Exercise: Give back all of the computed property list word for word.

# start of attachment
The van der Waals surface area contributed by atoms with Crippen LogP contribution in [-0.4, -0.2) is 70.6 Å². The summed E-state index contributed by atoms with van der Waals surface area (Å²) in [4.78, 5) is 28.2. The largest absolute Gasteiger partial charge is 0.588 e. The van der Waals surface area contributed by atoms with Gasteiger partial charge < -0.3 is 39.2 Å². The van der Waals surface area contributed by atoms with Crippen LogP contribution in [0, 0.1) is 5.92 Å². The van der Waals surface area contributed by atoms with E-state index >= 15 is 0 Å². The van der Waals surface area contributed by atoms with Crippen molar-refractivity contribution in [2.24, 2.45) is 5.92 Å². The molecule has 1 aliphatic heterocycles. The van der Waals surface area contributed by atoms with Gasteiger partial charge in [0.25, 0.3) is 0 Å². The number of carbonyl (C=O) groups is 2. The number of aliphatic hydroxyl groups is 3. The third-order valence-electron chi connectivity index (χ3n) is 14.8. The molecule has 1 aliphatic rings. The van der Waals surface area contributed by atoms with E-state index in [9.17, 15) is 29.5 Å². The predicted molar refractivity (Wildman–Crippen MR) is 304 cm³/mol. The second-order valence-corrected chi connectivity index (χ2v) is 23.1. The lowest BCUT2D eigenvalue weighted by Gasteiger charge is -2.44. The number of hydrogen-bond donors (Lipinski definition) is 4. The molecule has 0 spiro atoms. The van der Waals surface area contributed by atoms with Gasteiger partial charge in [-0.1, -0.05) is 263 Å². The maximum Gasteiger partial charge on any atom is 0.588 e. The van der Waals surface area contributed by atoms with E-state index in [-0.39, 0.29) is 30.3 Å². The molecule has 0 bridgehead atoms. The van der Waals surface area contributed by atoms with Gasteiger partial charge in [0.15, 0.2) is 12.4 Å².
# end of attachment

The van der Waals surface area contributed by atoms with Crippen LogP contribution in [-0.4, -0.2) is 70.6 Å². The summed E-state index contributed by atoms with van der Waals surface area (Å²) in [4.78, 5) is 28.2. The largest absolute Gasteiger partial charge is 0.588 e. The van der Waals surface area contributed by atoms with Gasteiger partial charge < -0.3 is 39.2 Å². The van der Waals surface area contributed by atoms with Crippen LogP contribution in [0, 0.1) is 5.92 Å². The van der Waals surface area contributed by atoms with E-state index >= 15 is 0 Å². The van der Waals surface area contributed by atoms with Crippen molar-refractivity contribution in [2.24, 2.45) is 5.92 Å². The molecule has 1 aliphatic heterocycles. The van der Waals surface area contributed by atoms with Gasteiger partial charge in [0.25, 0.3) is 0 Å². The number of carbonyl (C=O) groups is 2. The number of aliphatic hydroxyl groups is 3. The third-order valence-electron chi connectivity index (χ3n) is 14.8. The molecule has 1 aliphatic rings. The van der Waals surface area contributed by atoms with E-state index in [9.17, 15) is 29.5 Å². The predicted molar refractivity (Wildman–Crippen MR) is 304 cm³/mol. The second-order valence-corrected chi connectivity index (χ2v) is 23.1. The lowest BCUT2D eigenvalue weighted by Gasteiger charge is -2.44. The number of hydrogen-bond donors (Lipinski definition) is 4. The molecule has 0 spiro atoms. The van der Waals surface area contributed by atoms with Gasteiger partial charge in [-0.1, -0.05) is 263 Å². The maximum Gasteiger partial charge on any atom is 0.588 e. The van der Waals surface area contributed by atoms with E-state index in [-0.39, 0.29) is 30.3 Å². The molecule has 0 bridgehead atoms. The van der Waals surface area contributed by atoms with Gasteiger partial charge in [0.15, 0.2) is 12.4 Å².